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Securities Lawyer Jonathan Kurta
By: Jonathan Kurta Author

What is an Inverse Exchange-Traded Fund?

An inverse exchange-traded fund (ETF) is a complicated investment product that is only appropriate for experienced investors who can tolerate significant risk. Exchange-traded funds are investment vehicles that pool investor funds to purchase a portfolio of securities. They make money when the shares perform well. Inverse ETFs use complex futures and options contracts to generate a return when the shares of their underlying investments lose money. Investors who do not clearly understand how an inverse ETF works often will not know whether their losses are attributable to market forces or fraud.

Understanding the Risks of Inverse Exchange-Traded Funds

Brokers should make every risk associated with inverse ETFs explicitly clear to investors. When brokers and advisors recommend inverse ETFs to their clients, they must provide adequate disclosures and take their clients’ personal risk tolerance into account. When they fail to do so, they can (and should) be held liable for investment misconduct.

  • Use of Derivatives – Inverse ETFs rely on derivatives. Derivatives are not assets like stocks or other securities, but rather contracts that expire. As a result, if an inverse ETF trading strategy is unsuccessful, investors can end up with nothing.
  • Short Selling – Short selling involves betting that the price of a stock, commodity, or another asset will go down. This is a risky strategy for retail investors on its own—even setting aside the additional risks associated with inverse ETFs.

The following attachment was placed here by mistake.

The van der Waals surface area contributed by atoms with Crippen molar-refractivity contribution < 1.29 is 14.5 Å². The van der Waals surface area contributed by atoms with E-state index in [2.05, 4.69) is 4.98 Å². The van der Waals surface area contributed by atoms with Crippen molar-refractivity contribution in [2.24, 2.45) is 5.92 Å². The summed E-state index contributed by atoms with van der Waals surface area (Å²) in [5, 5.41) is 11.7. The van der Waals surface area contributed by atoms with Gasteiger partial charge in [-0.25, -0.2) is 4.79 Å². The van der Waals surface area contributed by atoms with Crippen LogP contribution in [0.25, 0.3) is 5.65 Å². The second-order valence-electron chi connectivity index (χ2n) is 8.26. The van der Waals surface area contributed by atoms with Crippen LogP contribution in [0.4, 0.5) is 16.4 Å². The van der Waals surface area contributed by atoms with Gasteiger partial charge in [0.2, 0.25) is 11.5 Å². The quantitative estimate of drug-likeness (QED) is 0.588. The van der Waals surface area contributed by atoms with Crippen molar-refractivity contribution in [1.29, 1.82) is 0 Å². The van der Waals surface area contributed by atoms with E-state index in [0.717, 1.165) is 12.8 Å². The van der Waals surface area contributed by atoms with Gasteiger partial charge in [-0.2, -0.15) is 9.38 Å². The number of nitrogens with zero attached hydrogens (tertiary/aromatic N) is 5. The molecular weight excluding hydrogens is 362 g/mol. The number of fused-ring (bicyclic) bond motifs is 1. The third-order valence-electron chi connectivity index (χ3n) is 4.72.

• Leveraged Inverse ETFs – Some inverse ETFs use leverage to maximize investors’ returns. Leverage can also magnify investors’ losses.
  • Short-Term Trading – Since short selling is generally a short-term trading strategy, inverse ETF managers must carefully time all trades. Negligent management of an inverse ETF can have drastic consequences for investors.
  • Fees and Commissions – Due to the complex and high-risk nature of inverse ETFs, these funds often charge high fees and commissions. Even if an inverse ETF strategy is successful, investors will often only see minimal (if any) returns.

How Do Inverse Exchange-Traded Funds Work? 

Also known as “short ETFs” and “bear ETFs,” inverse ETFs use derivatives to profit from shorting a security or commodity. “Shorting” allows an investor to place a bet that shares will decline in value. Short-selling contracts that have firm expiration dates which means that inverse ETFs will not have time to recover if they lose money.

What is a Derivative? 

Derivatives derive their value from an underlying contract. Futures, options, and swaps are all common types of derivatives. 

  • Futures are contracts that obligate an investor to pay a price for a certain share or commodity at a specified time. 
  • Options contracts give the investor the right to buy or sell a share for an agreed-upon price by a deadline. Unlike futures, options give the investor the right to let their option expire. 
  • Swaps trade one stream of payments for another type of payment stream. One of the payment streams in the swap is typically tied to interest on a security.